Brussels to welcome Kay recommendations on quarterly reporting – UKSIF
EUROPE - The European Commission will welcome recommendations by the Kay Review to abandon mandatory quarterly reporting, the head of ethical investment association UKSIF has suggested.
Discussing the international impact of the UK government-commissioned review of long-term decision making in the equity market, chief executive Penny Shepherd also said the now concluded review was an "asset" the country could offer the rest of the world.
"John Kay's recommendations will be welcomed at the European Commission level, where, for example, where his recommendations on quarterly reporting are in line with what the Commission is already proposing," she said.
Kay was highly critical of quarterly reporting in his final report, noting that quarterly earnings would often be "dominated by random fluctuations - or worse, will be managed to avoid them".
He said that while this criticism did not imply asset managers should be barred from access to "useful" information, the appropriate form and frequency of publications should vary from company to company.
Shepherd said the report should be viewed as an asset, with investors in the US slowly changing their engagement approach as companies became more open to dialogue.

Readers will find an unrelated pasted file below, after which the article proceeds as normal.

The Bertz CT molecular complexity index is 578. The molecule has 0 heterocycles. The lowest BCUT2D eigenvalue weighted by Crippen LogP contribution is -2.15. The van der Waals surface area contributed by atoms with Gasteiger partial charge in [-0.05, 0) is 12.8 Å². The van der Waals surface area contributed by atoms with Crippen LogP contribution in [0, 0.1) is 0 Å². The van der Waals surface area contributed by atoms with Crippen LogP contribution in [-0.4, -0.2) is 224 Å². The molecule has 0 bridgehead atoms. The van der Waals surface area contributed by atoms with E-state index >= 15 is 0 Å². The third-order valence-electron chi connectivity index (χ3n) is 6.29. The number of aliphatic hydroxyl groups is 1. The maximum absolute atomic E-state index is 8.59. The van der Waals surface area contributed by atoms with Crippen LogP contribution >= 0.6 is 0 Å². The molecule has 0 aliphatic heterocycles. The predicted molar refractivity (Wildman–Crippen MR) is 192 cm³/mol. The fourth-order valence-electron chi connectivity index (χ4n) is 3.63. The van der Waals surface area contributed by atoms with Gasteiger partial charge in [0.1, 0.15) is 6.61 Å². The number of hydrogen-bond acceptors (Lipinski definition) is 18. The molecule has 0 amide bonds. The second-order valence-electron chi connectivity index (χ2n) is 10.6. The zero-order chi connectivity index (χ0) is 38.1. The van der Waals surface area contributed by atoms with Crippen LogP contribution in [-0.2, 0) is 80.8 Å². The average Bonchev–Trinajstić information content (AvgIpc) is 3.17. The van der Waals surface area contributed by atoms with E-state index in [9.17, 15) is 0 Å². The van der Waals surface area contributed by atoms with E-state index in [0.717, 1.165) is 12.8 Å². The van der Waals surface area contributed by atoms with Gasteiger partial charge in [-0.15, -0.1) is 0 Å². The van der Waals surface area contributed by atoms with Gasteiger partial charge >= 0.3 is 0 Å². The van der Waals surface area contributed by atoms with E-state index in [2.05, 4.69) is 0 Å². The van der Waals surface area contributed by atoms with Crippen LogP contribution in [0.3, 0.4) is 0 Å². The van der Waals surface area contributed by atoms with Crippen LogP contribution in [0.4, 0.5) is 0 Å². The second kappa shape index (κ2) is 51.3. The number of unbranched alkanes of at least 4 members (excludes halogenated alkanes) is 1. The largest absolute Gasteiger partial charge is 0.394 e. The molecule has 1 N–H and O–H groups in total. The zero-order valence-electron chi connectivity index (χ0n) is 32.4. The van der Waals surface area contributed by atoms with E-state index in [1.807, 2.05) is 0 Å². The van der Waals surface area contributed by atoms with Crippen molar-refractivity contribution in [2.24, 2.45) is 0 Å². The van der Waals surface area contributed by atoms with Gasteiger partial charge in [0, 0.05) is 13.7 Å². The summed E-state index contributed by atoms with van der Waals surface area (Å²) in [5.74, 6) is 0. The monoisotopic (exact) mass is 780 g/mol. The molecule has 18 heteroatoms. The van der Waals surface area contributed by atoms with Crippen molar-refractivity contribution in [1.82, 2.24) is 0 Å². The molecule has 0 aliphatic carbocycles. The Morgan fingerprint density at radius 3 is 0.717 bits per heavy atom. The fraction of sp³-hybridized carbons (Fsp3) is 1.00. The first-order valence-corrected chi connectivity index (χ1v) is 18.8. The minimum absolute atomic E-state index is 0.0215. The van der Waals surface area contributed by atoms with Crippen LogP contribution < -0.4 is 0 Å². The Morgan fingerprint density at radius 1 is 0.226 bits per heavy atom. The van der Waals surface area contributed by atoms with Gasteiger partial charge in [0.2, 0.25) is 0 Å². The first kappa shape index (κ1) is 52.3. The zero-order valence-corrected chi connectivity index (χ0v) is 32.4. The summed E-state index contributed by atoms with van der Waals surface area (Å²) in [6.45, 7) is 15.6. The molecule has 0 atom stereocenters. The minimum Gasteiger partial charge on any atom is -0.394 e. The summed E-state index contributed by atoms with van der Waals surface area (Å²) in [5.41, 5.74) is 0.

Noting that if there were concerns in the UK, often these could be raised with the company via a phone call, she added that US investors "traditionally had a tendency to file shareholder resolutions", with the resolution acting as the first point of contact.
The review hoped to encourage greater engagement through the creation of an investor forum, on which both domestic and overseas holders of UK equity could open a dialogue and coordinate action.
Kay suggested earlier this week that such an initiative could have aided recent shareholder pay revolts.
Shepherd conceded, however, that the UK's other shareholder engagement guide, the Stewardship Code, was still not universally welcomed overseas.
"The area where there is a debate, and the one area where the UK remains keen to promote, is the 'comply or explain' approach and the merits of this over more prescriptive means as a way to encourage change," she said.
"But the general spirit of the Kay review will be warmly welcomed."